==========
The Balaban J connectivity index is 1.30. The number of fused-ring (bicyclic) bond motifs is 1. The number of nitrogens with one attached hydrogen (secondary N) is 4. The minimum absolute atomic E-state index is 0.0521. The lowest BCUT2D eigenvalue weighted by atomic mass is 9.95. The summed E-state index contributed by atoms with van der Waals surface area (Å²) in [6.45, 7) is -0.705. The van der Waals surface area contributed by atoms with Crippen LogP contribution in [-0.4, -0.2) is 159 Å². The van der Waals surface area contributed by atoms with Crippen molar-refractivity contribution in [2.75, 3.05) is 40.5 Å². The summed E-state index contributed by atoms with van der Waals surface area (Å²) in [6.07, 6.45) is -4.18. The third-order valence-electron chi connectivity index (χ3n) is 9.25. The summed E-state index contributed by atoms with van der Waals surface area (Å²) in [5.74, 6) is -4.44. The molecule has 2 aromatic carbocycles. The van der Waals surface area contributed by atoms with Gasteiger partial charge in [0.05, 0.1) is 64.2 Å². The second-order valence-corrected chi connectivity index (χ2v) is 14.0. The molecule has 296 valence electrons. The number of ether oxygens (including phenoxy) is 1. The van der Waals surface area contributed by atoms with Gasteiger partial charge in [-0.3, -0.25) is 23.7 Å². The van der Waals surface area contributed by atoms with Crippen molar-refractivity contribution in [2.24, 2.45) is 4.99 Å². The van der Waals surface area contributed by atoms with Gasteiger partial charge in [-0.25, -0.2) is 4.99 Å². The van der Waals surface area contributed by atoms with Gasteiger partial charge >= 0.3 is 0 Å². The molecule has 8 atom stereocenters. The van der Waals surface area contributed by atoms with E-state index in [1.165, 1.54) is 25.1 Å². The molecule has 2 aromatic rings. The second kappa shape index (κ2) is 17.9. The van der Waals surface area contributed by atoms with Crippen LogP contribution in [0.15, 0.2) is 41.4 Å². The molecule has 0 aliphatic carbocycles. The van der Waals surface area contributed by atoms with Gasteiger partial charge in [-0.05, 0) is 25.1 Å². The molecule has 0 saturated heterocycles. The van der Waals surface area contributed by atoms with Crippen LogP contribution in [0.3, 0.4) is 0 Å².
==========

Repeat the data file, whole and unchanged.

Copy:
The Balaban J connectivity index is 1.30. The number of fused-ring (bicyclic) bond motifs is 1. The number of nitrogens with one attached hydrogen (secondary N) is 4. The minimum absolute atomic E-state index is 0.0521. The lowest BCUT2D eigenvalue weighted by atomic mass is 9.95. The summed E-state index contributed by atoms with van der Waals surface area (Å²) in [6.45, 7) is -0.705. The van der Waals surface area contributed by atoms with Crippen LogP contribution in [-0.4, -0.2) is 159 Å². The van der Waals surface area contributed by atoms with Crippen molar-refractivity contribution in [2.75, 3.05) is 40.5 Å². The summed E-state index contributed by atoms with van der Waals surface area (Å²) in [6.07, 6.45) is -4.18. The third-order valence-electron chi connectivity index (χ3n) is 9.25. The summed E-state index contributed by atoms with van der Waals surface area (Å²) in [5.74, 6) is -4.44. The molecule has 2 aromatic carbocycles. The van der Waals surface area contributed by atoms with Gasteiger partial charge in [0.05, 0.1) is 64.2 Å². The second-order valence-corrected chi connectivity index (χ2v) is 14.0. The molecule has 296 valence electrons. The number of ether oxygens (including phenoxy) is 1. The van der Waals surface area contributed by atoms with Gasteiger partial charge in [-0.3, -0.25) is 23.7 Å². The van der Waals surface area contributed by atoms with Crippen molar-refractivity contribution in [2.24, 2.45) is 4.99 Å². The van der Waals surface area contributed by atoms with Gasteiger partial charge in [-0.25, -0.2) is 4.99 Å². The van der Waals surface area contributed by atoms with Gasteiger partial charge >= 0.3 is 0 Å². The molecule has 8 atom stereocenters. The van der Waals surface area contributed by atoms with E-state index in [1.165, 1.54) is 25.1 Å². The molecule has 2 aromatic rings. The second kappa shape index (κ2) is 17.9. The van der Waals surface area contributed by atoms with Crippen LogP contribution in [0.15, 0.2) is 41.4 Å². The molecule has 0 aliphatic carbocycles. The van der Waals surface area contributed by atoms with Gasteiger partial charge in [-0.05, 0) is 25.1 Å². The molecule has 0 saturated heterocycles. The van der Waals surface area contributed by atoms with Crippen LogP contribution in [0.3, 0.4) is 0 Å².